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It is concluded that it is important for coaches, teachers and parents to stress to young athletes the need to improve skills, teamwork and sportsmanship over the win at all costs attitude.
JAM Murcia,(2008) Relationships among Goal Orientations, Motivational Climate and Flow in Adolescent Athletes: Difference by Gender,The Spanish Journal of Psychology, volume 11, number 1, 181-191.
Kilpatrick, Hebert, and Bartholomew, (2005) College Students Motivation for Physical Activity: Differentiating Men’s and Women’s Motives for Sport Participation and Exercise, Journal of American College Health, volume 54, number2
Gareth W. Jones, Ken S. Mackay, and Derek M. Peters, (2006) Participation Motivation in Martial Artists in the West Midlands Region of England, Journal of Sports Science and Medicine CSSI, 28-34
Dongfang Chie-der, Steve Chen, Chou Hung-yu, and Chi Li-Kang, (2003), Gender Differential in the Goal Setting, Motivation, Perceived Ability, and Confidence Sources of Basketball Players, The Sport Journal ISSN 1543-9518
Gillison, Standage, Skevington, (2006), Relationships among adolescents’ weight perceptions, exercise goals, exercise motivation, quality of life and leisure-time exercise behavior: a self-determination theory approach, Oxford Journals, Vol. 21, no. 6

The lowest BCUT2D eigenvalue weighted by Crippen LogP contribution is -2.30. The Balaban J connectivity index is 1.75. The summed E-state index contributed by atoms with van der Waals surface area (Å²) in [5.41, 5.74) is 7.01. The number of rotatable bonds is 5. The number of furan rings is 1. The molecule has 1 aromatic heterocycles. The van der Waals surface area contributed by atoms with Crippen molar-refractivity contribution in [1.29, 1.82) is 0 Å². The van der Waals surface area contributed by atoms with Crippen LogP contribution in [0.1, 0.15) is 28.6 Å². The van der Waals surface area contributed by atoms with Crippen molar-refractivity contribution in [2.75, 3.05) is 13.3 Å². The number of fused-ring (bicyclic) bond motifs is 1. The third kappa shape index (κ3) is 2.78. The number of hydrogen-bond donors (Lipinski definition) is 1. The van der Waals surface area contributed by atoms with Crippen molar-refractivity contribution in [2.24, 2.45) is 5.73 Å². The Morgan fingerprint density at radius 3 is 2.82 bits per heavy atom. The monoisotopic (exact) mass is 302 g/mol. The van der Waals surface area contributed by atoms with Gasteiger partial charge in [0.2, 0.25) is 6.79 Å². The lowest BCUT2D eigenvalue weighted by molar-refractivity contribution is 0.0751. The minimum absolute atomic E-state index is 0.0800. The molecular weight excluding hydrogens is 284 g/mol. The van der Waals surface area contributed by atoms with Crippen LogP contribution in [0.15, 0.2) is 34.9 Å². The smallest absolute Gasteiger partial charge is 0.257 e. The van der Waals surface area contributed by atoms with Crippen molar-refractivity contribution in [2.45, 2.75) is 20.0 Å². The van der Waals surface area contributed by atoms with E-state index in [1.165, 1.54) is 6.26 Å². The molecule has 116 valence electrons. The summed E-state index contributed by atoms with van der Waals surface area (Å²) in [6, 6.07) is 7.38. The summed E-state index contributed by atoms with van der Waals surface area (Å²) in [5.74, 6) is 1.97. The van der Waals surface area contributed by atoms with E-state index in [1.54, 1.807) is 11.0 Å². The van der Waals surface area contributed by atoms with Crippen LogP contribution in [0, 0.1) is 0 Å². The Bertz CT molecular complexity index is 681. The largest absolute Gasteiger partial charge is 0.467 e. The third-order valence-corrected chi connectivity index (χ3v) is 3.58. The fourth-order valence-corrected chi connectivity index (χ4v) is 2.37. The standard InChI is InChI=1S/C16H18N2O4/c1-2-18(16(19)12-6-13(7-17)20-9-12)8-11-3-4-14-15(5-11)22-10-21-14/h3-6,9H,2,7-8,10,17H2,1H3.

Deci, E. L., Koestner, R., and Ryan, R. M., (1999). Meta-analytic review of
experiments examining the effects of extrinsic reward and intrinsic motivation.
Psychological Bulletin (125). Retrieved on November 13, 2010 from EBSCOhost.
Franken, R. E., (2002). Human Motivation. Wadsworth, Belmont, CA.
Vallerand, R. J., (2000). Deci and Ryan’s Self-Determination Theory: A view
from the Hierarchical Model of intrinsic and extrinsic motivation.
Wiersma, U. J., (1992). The effects of extrinsic rewards in intrinsic motivation: A
meta-analysis. Journal of Occupational and Organizational Psychology (65).
Retrieved on November 13, 2010 from EBSCOhost.